West Nile virus
West Nile virus is the most commonly reported mosquito-borne disease in Minnesota
West Nile virus (WNV) is transmitted to people and horses through the bite of an infected mosquito. Culex tarsalis, a common mosquito in agricultural regions of western and central Minnesota, transmits WNV to humans.
Most people infected with WNV show either no symptoms or flu-like symptoms, but some (typically elderly) experience more severe illness or death.
Human WNV cases were found in MN in 2002. WNV is widespread with WNV cases occurring in 48 states. In 2015, there were 2,175 human cases of WNV nation-wide, with 9 confirmed WNV cases in Minnesota.
Avoid mosquito bites
The highest risk areas for WNV in Minnesota include the western and central portions of the state. Open areas, such as farm land and prairie, provide the best habitat for the primary mosquito vector of the virus, Culex tarsalis. These mosquitos are different from container-breeding mosquito species that breed in objects like tires. Instead these mosquitos typically breed in semi-permanent wetlands and stagnant drainage ditches.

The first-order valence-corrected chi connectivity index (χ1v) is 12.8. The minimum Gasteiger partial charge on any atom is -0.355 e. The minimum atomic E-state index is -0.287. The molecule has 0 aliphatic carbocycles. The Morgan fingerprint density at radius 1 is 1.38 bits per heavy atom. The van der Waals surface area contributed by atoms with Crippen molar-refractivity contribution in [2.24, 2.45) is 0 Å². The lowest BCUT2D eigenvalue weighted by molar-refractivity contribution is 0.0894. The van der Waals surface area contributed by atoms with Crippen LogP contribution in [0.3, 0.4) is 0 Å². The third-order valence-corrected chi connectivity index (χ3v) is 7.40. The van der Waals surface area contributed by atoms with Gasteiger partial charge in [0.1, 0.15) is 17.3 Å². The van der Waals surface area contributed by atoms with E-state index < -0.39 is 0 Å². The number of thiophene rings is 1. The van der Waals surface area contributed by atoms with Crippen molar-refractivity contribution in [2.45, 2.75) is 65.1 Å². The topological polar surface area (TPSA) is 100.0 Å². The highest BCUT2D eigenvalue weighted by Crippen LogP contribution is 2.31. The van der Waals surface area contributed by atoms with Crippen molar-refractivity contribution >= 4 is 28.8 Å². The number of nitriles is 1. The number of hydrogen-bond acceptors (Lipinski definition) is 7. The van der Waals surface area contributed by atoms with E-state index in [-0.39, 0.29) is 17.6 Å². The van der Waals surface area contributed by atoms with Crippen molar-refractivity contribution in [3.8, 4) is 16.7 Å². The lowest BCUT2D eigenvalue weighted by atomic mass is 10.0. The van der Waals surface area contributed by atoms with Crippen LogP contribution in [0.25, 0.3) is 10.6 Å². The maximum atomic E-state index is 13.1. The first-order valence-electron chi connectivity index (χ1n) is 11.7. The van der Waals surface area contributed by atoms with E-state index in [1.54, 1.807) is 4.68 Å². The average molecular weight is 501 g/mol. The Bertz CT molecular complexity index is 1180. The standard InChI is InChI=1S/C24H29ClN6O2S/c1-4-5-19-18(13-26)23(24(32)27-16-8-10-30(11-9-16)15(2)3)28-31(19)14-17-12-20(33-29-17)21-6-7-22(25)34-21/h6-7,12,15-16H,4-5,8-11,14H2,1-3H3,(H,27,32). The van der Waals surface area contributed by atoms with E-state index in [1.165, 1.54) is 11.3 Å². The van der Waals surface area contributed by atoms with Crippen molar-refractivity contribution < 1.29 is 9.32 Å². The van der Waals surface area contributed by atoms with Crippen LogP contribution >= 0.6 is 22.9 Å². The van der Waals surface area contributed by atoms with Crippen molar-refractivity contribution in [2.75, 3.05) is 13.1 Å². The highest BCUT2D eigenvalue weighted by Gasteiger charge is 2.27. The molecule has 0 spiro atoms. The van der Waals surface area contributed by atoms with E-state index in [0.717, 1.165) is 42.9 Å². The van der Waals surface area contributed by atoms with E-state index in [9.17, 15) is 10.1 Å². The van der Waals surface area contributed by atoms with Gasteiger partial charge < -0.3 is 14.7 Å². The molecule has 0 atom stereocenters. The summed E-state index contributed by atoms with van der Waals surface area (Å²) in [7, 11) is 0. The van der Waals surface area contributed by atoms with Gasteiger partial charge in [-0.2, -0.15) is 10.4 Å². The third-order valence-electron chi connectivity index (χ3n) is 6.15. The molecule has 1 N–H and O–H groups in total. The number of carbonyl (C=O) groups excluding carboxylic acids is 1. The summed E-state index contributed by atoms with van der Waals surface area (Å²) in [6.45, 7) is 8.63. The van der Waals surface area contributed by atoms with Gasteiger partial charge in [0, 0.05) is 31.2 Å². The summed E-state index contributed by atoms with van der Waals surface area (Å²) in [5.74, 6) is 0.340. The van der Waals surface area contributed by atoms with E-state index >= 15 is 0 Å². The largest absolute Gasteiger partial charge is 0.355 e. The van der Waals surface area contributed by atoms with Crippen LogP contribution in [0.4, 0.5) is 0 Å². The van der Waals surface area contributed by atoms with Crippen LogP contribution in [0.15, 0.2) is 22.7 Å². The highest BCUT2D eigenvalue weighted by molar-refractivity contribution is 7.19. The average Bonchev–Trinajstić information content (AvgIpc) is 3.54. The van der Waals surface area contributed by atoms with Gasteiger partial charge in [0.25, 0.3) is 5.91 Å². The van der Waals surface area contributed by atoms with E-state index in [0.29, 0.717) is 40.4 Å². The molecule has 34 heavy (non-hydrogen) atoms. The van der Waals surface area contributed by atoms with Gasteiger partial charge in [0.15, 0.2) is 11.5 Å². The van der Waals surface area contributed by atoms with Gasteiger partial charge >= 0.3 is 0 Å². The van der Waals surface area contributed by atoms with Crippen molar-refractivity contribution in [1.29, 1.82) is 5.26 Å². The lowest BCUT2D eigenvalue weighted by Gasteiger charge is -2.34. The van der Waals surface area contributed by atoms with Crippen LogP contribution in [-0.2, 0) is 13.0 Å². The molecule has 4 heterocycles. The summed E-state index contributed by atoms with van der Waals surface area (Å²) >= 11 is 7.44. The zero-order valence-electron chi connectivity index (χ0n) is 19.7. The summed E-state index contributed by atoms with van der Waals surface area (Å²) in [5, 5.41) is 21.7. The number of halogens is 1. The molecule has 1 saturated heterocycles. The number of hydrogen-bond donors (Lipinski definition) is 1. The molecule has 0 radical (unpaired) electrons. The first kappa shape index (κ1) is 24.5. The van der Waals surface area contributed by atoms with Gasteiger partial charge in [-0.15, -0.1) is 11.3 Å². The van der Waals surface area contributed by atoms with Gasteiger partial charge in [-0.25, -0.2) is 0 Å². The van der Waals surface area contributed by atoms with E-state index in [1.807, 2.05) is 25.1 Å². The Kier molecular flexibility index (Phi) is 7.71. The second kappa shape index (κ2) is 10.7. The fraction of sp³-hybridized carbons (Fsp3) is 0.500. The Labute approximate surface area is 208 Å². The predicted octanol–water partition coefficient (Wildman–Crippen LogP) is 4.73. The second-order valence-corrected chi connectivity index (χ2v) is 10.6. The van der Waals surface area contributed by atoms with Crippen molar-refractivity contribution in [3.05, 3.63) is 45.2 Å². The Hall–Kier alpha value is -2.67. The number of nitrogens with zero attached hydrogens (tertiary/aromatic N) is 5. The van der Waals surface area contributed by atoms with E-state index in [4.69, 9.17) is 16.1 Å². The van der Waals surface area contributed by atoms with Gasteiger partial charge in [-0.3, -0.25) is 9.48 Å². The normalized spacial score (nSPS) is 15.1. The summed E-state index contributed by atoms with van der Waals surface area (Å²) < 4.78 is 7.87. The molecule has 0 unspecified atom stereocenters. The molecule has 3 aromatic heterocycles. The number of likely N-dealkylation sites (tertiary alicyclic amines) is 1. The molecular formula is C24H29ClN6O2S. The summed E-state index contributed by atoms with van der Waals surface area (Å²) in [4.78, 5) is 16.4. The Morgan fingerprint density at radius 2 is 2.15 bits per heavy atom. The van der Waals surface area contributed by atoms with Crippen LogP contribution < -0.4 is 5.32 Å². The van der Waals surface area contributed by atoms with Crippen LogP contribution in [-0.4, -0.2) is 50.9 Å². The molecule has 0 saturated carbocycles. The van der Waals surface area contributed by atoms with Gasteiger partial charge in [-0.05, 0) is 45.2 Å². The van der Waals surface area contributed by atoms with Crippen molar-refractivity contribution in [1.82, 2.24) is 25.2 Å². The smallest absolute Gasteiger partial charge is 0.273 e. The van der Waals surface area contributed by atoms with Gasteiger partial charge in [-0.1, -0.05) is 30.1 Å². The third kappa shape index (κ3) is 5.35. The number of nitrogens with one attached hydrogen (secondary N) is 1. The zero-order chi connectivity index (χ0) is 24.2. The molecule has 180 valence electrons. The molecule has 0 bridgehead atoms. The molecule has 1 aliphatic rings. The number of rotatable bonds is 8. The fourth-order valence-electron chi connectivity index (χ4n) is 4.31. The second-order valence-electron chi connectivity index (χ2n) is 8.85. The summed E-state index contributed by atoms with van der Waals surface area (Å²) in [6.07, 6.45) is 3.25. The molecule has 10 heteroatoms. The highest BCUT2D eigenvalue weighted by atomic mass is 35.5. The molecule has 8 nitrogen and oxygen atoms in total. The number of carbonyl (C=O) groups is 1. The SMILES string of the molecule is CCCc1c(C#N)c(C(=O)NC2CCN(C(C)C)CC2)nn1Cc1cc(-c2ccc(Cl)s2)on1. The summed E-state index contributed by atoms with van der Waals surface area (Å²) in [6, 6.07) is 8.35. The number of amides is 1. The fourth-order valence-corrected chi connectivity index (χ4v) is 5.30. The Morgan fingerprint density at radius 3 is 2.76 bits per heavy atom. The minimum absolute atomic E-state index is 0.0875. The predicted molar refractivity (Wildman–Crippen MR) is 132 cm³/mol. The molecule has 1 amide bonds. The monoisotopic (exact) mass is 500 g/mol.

People who are outdoors in these areas, such as farmers, other outdoor workers, and outdoor enthusiasts are more at risk for being bitten by an infected mosquito. Older people are more at risk for developing severe illness, such as encephalitis.
To avoid mosquito bites:
- Use mosquito repellents with 30% DEET
- Avoid outdoor activity at dusk and dawn (peak feeding time for many mosquitoes)
- Wear long-sleeved shirts and long pants
- Install or repair screens on windows and doors
- Remove small pools of standing water from around your home (mosquito breeding grounds)
What is being done about West Nile virus?
- The MDH Vectorborne Diseases Unit: West Nile virus (WNV) tracks the disease in Minnesota and provides information on minimizing risks to mosquito-borne diseases.
- The MDH Climate & Health Program and Vectorborne Disease Unit work together to educate about the public health issues and prevention strategies related to climate change and mosquitoborne disease.
- The CDC: West Nile virus provides information on transmission, prevention and control, and symptoms and treatment.
- The University of Minnesota College of Veterinary Medicine: Center for Animal Health and Food Safety has the latest information on how the disease affects animals, prevention, diagnosis, equine vaccination protocols, and research.
- The United States Geological Survey: West Nile Virus (WNV) collaborates with other agencies to learn more about the ecology of WNV and how it is affecting wildlife populations.